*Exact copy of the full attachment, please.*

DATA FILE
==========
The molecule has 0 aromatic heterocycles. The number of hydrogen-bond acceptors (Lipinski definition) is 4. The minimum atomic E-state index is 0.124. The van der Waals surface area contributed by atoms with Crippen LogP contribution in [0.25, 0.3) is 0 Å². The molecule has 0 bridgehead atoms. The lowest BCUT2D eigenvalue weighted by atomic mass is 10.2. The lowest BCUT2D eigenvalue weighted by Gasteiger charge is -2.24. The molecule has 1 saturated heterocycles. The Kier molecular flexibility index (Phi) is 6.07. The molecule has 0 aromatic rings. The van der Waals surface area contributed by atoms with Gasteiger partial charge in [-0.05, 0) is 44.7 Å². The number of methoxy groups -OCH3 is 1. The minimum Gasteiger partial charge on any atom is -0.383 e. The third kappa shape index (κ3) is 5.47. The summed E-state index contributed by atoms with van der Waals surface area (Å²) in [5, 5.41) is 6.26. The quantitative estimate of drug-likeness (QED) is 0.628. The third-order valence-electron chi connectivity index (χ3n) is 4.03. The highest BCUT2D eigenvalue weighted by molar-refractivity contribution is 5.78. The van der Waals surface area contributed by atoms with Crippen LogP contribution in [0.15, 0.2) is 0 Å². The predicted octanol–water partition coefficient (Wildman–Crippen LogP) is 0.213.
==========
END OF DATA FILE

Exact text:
The molecule has 0 aromatic heterocycles. The number of hydrogen-bond acceptors (Lipinski definition) is 4. The minimum atomic E-state index is 0.124. The van der Waals surface area contributed by atoms with Crippen LogP contribution in [0.25, 0.3) is 0 Å². The molecule has 0 bridgehead atoms. The lowest BCUT2D eigenvalue weighted by atomic mass is 10.2. The lowest BCUT2D eigenvalue weighted by Gasteiger charge is -2.24. The molecule has 1 saturated heterocycles. The Kier molecular flexibility index (Phi) is 6.07. The molecule has 0 aromatic rings. The van der Waals surface area contributed by atoms with Gasteiger partial charge in [-0.05, 0) is 44.7 Å². The number of methoxy groups -OCH3 is 1. The minimum Gasteiger partial charge on any atom is -0.383 e. The third kappa shape index (κ3) is 5.47. The summed E-state index contributed by atoms with van der Waals surface area (Å²) in [5, 5.41) is 6.26. The quantitative estimate of drug-likeness (QED) is 0.628. The third-order valence-electron chi connectivity index (χ3n) is 4.03. The highest BCUT2D eigenvalue weighted by molar-refractivity contribution is 5.78. The van der Waals surface area contributed by atoms with Crippen LogP contribution in [0.15, 0.2) is 0 Å². The predicted octanol–water partition coefficient (Wildman–Crippen LogP) is 0.213.